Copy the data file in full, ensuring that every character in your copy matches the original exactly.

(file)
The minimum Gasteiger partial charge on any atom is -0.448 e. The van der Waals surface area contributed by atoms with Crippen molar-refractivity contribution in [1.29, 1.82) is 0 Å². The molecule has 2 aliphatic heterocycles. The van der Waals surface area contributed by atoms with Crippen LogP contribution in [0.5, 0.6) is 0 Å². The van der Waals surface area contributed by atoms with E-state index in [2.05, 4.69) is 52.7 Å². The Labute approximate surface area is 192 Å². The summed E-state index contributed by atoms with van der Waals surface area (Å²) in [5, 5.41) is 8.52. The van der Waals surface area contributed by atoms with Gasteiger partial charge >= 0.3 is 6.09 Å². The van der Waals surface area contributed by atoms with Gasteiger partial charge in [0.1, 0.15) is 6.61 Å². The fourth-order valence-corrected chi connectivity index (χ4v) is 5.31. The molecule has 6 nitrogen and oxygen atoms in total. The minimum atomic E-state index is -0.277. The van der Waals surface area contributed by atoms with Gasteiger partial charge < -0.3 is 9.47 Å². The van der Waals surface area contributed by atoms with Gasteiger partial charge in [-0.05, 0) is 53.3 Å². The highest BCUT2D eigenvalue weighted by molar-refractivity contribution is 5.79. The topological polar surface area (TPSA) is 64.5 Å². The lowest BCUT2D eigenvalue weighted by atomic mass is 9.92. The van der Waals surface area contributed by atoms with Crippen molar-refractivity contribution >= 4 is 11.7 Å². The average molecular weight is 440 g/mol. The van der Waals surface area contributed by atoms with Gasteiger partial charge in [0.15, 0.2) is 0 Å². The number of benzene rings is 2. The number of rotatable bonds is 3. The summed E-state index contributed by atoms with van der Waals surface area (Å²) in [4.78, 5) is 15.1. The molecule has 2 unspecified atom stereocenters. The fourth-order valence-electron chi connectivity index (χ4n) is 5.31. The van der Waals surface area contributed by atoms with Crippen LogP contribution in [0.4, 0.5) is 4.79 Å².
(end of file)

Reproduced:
The minimum Gasteiger partial charge on any atom is -0.448 e. The van der Waals surface area contributed by atoms with Crippen molar-refractivity contribution in [1.29, 1.82) is 0 Å². The molecule has 2 aliphatic heterocycles. The van der Waals surface area contributed by atoms with Crippen LogP contribution in [0.5, 0.6) is 0 Å². The van der Waals surface area contributed by atoms with E-state index in [2.05, 4.69) is 52.7 Å². The Labute approximate surface area is 192 Å². The summed E-state index contributed by atoms with van der Waals surface area (Å²) in [5, 5.41) is 8.52. The van der Waals surface area contributed by atoms with Gasteiger partial charge >= 0.3 is 6.09 Å². The van der Waals surface area contributed by atoms with Gasteiger partial charge in [0.1, 0.15) is 6.61 Å². The fourth-order valence-corrected chi connectivity index (χ4v) is 5.31. The molecule has 6 nitrogen and oxygen atoms in total. The minimum atomic E-state index is -0.277. The van der Waals surface area contributed by atoms with Gasteiger partial charge < -0.3 is 9.47 Å². The van der Waals surface area contributed by atoms with Gasteiger partial charge in [-0.05, 0) is 53.3 Å². The highest BCUT2D eigenvalue weighted by molar-refractivity contribution is 5.79. The topological polar surface area (TPSA) is 64.5 Å². The lowest BCUT2D eigenvalue weighted by atomic mass is 9.92. The van der Waals surface area contributed by atoms with Crippen molar-refractivity contribution >= 4 is 11.7 Å². The average molecular weight is 440 g/mol. The van der Waals surface area contributed by atoms with Gasteiger partial charge in [0.15, 0.2) is 0 Å². The number of benzene rings is 2. The number of rotatable bonds is 3. The summed E-state index contributed by atoms with van der Waals surface area (Å²) in [4.78, 5) is 15.1. The molecule has 2 unspecified atom stereocenters. The fourth-order valence-electron chi connectivity index (χ4n) is 5.31. The van der Waals surface area contributed by atoms with Crippen LogP contribution in [0.4, 0.5) is 4.79 Å².